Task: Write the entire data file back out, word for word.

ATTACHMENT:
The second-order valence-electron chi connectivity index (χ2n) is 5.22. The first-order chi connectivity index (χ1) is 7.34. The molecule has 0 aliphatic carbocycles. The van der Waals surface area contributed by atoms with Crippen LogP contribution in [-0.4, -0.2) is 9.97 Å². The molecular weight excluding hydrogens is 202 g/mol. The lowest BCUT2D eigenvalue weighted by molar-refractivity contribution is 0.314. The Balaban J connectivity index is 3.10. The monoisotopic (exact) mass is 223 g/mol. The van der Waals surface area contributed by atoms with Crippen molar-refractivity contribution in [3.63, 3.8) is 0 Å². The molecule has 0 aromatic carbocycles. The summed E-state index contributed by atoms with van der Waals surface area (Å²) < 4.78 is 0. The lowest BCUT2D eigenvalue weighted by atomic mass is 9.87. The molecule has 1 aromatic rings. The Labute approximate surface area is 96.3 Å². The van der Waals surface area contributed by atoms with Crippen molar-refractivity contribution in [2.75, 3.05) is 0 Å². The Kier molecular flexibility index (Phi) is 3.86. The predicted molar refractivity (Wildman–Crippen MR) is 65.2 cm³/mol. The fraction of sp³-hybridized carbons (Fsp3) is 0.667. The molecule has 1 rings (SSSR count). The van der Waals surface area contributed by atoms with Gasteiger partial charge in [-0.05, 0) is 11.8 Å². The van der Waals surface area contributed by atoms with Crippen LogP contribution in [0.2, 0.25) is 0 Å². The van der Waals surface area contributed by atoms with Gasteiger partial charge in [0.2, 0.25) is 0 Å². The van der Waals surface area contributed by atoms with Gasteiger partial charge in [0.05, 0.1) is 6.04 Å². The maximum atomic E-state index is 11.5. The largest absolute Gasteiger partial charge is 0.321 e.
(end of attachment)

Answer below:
The second-order valence-electron chi connectivity index (χ2n) is 5.22. The first-order chi connectivity index (χ1) is 7.34. The molecule has 0 aliphatic carbocycles. The van der Waals surface area contributed by atoms with Crippen LogP contribution in [-0.4, -0.2) is 9.97 Å². The molecular weight excluding hydrogens is 202 g/mol. The lowest BCUT2D eigenvalue weighted by molar-refractivity contribution is 0.314. The Balaban J connectivity index is 3.10. The monoisotopic (exact) mass is 223 g/mol. The van der Waals surface area contributed by atoms with Crippen molar-refractivity contribution in [3.63, 3.8) is 0 Å². The molecule has 0 aromatic carbocycles. The summed E-state index contributed by atoms with van der Waals surface area (Å²) < 4.78 is 0. The lowest BCUT2D eigenvalue weighted by atomic mass is 9.87. The molecule has 1 aromatic rings. The Labute approximate surface area is 96.3 Å². The van der Waals surface area contributed by atoms with Crippen molar-refractivity contribution in [2.75, 3.05) is 0 Å². The Kier molecular flexibility index (Phi) is 3.86. The predicted molar refractivity (Wildman–Crippen MR) is 65.2 cm³/mol. The fraction of sp³-hybridized carbons (Fsp3) is 0.667. The molecule has 1 rings (SSSR count). The van der Waals surface area contributed by atoms with Gasteiger partial charge in [-0.05, 0) is 11.8 Å². The van der Waals surface area contributed by atoms with Crippen LogP contribution in [0.2, 0.25) is 0 Å². The van der Waals surface area contributed by atoms with Gasteiger partial charge in [0.2, 0.25) is 0 Å². The van der Waals surface area contributed by atoms with Gasteiger partial charge in [0.05, 0.1) is 6.04 Å². The maximum atomic E-state index is 11.5. The largest absolute Gasteiger partial charge is 0.321 e.